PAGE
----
[graphic: Countries with greatest WannaCry infection by 15-MAY-2017; image via Avast Software, Inc.]

12-MAY-2017 — 3:24 a.m. EDT/8:24 a.m. BST London/9:24 a.m. CET Madrid/10:24 a.m. MSK Moscow — early reports indicated telecommunications company Telefonica had been attacked by malware. Later reports by Spanish government said, “the attacks did not disrupt the provision of services or network operations…” Telefonica said the attack was “limited to some computers on an internal network and had not affected clients or services.”

12-MAY-2017 — 10:00 a.m. CET — WannaCry “escalated into a massive spreading,” according to Avast.

12-MAY-2017 — timing TBD — Portugal Telecom affected as was UK’s National Health Service (NHS). “(N)o services were impacted,” according to Portugal Telecom’s spokesperson. A Russian telecom firm was affected as well, along with the Russian interior ministry.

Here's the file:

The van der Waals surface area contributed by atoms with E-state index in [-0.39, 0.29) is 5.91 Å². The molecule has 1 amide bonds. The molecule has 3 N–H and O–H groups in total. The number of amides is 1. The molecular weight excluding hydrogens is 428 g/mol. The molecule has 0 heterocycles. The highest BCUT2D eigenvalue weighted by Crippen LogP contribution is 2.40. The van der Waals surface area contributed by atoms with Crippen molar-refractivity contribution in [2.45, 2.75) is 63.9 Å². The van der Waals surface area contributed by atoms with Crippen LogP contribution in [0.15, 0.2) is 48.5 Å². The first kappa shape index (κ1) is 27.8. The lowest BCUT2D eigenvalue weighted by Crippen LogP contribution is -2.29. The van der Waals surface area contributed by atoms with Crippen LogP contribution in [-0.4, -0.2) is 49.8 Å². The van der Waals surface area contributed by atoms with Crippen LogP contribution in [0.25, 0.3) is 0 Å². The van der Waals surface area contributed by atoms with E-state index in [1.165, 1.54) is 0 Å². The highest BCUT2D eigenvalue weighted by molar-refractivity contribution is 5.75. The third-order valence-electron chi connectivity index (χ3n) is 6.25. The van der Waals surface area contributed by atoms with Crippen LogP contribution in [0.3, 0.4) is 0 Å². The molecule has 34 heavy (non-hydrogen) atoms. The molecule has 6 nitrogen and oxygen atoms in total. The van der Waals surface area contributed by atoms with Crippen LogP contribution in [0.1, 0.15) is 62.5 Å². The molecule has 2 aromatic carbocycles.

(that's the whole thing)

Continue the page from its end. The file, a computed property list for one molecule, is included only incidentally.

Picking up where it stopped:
12-MAY-2017 — ~6:23 p.m. BST — Infosec technologist MalwareTechBlog ‘sinkholes’ a URL to which WannaCry points during execution. The infection stops spreading after the underlying domain is registered.

13-MAY-2017 — Infosec specialist MalwareTechBlog posts a tick-tock and explainer outlining his approach to shutting down WannaCry the previous evening

15-MAY-2017 — ~5:00 p.m. EDT — Washington Post reported Trump disclosed classified “code worded” intelligence to Lavrov and Kislyak during his meeting the previous Wednesday.

16-MAY-2017 — National Security Adviser H. R. McMaster said “I wanted to make clear to everybody that the president in no way compromised any sources or methods in the course of this conversation” with Lavrov and Kislyak. But McMaster did not say information apart from sources or methods had been passed on; he did share that “‘the president wasn’t even aware of where this information came from’ and had not been briefed on the source.”